Iranian sanctions extended to Venezuela, but will they work?

The USA has imposed sanctions on Venezuela’s state oil company in retaliation for them trading with Iran (CNN story).

These sanctions are unlikely to have any effect: research has shown that generally sanctions don’t work, why is this?

If anything is going to work then it is the threat of sanctions, if a country has got to the point of having to impose sanctions then they have already failed. This is because if a country is going to give in to sanctions then they are better off giving in to the threat and not suffering any loss, rather than waiting for the sanctions to be imposed, suffering a loss, and then giving up anyway. The only reason to wait for the sanctions before giving in is if they don’t believe that the other country will follow through on the threat.

This then leads to a strange situation where if the threat of sanctions hasn’t worked then the country threatening the sanctions knows that actually imposing them is very unlikely to work but they still have to go through with the threat, otherwise future threats will not be believed. They only actually impose the sanctions to try to maintain a strong image, but they know that they probably won’t work.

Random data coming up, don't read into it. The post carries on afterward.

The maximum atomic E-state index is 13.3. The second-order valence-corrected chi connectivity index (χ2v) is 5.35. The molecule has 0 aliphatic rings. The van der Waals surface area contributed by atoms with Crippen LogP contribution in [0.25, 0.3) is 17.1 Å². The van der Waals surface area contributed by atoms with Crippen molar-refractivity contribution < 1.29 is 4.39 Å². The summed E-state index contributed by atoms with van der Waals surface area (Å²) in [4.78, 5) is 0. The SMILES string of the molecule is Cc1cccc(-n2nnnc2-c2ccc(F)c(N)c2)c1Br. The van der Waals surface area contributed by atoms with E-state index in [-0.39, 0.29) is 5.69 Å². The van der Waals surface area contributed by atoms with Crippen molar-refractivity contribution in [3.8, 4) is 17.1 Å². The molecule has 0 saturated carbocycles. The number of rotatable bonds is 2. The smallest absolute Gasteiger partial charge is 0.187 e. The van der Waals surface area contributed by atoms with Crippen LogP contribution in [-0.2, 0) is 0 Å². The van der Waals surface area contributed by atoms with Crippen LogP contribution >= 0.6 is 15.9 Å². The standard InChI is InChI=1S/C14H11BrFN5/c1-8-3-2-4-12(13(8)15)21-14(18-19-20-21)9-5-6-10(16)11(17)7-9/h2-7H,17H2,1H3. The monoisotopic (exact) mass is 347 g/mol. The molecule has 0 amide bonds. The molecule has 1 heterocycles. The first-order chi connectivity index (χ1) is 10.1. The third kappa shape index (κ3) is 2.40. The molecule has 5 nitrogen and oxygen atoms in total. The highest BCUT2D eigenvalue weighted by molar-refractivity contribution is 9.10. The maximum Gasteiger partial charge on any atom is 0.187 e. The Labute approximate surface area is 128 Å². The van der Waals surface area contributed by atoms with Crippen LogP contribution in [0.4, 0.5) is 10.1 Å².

In the particular case of Venezuela the sanctions don’t even limit the ability of the Venezuelans to export oil to the US so there will be very little impact on them. It is clearly just a political move to appease those politicians who want to see sanctions but don’t understand game theory. Those same politicians would never agree to the USA caving in to sanctions from, for example, China, so why do they think that other governments will respond to their threats?

One alternative to sanctions is to offer investment and co-operation to the country in return for them changing their behavior. The carrot is more likely to be effective than the stick.

Today’s takeaway: Before you start threatening someone take time to think whether co-operation will be a better strategy.

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